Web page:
December 3 – Moment. Pick one moment during which you felt most alive this year. Describe it in vivid detail (texture, smells, voices, noises, colors). (Author: Ali Edwards)
It’s hard to think of just one moment…So much of my day-to-day is racing from one moment to the next, from kids to work to kids to hubby to work to sleep (barely) and then again! But in the midst of the racing there is so much aliveness – how could i be a mother of boys without aliveness? Those moments in our world when we have cranked up the rock n roll and danced around our living room? The boys learning the words to our favorite songs, strumming plastic guitars and banging on drums, laughing and jumping and rocking out! The light streaming through our front bay window and the music blasting. My throat burning and abs tight from laughing and singing and dancing. Did I ever think this would be a part of my regular living? Did I ever imagine life could be so brilliant and full?
I think too of those few moments when I walk in silence from the pulpit to my seat after preaching on things so difficult and challenging to myself – let alone the feeling of speaking truth to power and the powerful. Those moments are sometimes painful i feel so alive – heart pumping, stomach turning. The truth is, people assume that the nervousness of preaching comes before we preach, but often for me it comes in those brief moments after – since now those words are out there and cannot be taken back. They’re gone. And as soon as they’re spoken I have no more control over how they are recieved. When I take big risks, like the day i preached on bullying and LGBT young people, and our need to welcome them into the church, to be a part of a hopeful future for them and our world… or the days I share deep personal stories, or the days I push past the fear of offending and into what I truly believe the Gospel is calling us to do and to be. Those days, the moments after I preach and during our sung response are both frightening and invigorating. This is why I dread it, this is why I love it, this is why I preach.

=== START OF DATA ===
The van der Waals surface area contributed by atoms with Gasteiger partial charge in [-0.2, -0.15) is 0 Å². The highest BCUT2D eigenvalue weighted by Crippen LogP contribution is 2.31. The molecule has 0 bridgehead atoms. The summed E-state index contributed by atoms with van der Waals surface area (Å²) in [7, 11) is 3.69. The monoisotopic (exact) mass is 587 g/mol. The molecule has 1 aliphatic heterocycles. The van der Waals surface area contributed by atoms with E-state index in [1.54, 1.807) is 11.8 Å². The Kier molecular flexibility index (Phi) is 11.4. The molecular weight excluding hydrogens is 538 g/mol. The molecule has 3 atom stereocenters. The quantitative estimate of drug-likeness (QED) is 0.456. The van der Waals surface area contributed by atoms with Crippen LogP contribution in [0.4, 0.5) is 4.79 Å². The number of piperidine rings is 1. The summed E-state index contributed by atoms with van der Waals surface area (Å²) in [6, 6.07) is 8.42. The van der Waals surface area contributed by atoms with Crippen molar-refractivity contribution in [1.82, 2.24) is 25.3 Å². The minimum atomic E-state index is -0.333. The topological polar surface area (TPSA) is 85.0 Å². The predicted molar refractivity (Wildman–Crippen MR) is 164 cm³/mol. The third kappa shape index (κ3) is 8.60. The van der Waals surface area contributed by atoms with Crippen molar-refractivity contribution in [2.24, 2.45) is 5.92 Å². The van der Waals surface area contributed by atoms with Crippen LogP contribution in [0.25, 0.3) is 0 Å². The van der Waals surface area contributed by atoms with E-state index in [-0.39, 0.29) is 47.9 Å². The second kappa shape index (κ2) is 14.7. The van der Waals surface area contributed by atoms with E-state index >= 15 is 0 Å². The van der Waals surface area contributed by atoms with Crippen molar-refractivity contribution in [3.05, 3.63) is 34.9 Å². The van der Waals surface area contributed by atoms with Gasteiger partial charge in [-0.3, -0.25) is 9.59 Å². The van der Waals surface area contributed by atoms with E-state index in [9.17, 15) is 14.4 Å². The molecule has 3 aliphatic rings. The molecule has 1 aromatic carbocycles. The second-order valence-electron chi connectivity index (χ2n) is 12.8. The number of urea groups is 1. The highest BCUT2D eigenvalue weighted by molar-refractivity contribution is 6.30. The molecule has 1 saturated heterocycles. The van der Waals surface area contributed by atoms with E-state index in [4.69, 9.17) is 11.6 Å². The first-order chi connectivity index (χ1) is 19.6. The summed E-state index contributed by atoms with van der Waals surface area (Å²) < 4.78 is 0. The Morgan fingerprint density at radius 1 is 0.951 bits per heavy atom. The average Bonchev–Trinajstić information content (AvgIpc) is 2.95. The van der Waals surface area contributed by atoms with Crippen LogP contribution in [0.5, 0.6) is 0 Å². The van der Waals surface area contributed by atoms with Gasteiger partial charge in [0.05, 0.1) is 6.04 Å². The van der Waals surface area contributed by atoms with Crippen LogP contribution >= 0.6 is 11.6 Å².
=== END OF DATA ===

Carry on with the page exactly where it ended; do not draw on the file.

But even with how much I love my boys, and how much I love my ministry, the moment from 2010 that seems to hum with life is a moment from our trip to shenandoah: perhaps because it was one of the few moments that i had enough space in my mind and heart to take notice of the aliveness. It was our last night of 4 nights backpacking in Shenandoah National Park, where J and I had traveled to celebrate 10 years of marriage. We had spend the 4 preceding days hiking through trees turning aflame with fall colors, 6-8 miles a day on a loop that swung and climbed through old and wizened mountains. I find it takes a couple of days for the buzz of technology and culture to melt off. So finally, by the time this night came. We felt…thoroughly melted.
We had set up camp at the top of a deep ravine that dropped to a beautiful waterfall. We had been down to the falls twice, to scout it out and then to pump water, and we were back at camp. My muscles felt sore, but strong. J was cooking dinner on a small cookstove, perched about 20 feet from me on a large boulder beyond which glowed the most amazing view through the trees. The next ridge over was painted with orange and yellow and red leaves. The sun descending in the late day lit everything on fire. I watched him work his magic with the stove, and sat to sketch the scene with a small set of colored pencils and a sketchbook I brought along. I watched how the lines of trees framed my view, how J’s back rested against the air around him. The air was crisp and sharp in my lungs. I could smell the pesto and pasta cooking as it mixed with the smells of forest and dry leaves. I felt at home in the world. Connected to my boys event though they were miles away. Connected with the man who loved to simply walk and sit in the woods with me for days. Connected with who I was at my very core. I felt in love with the world. I felt grounded. I felt alive.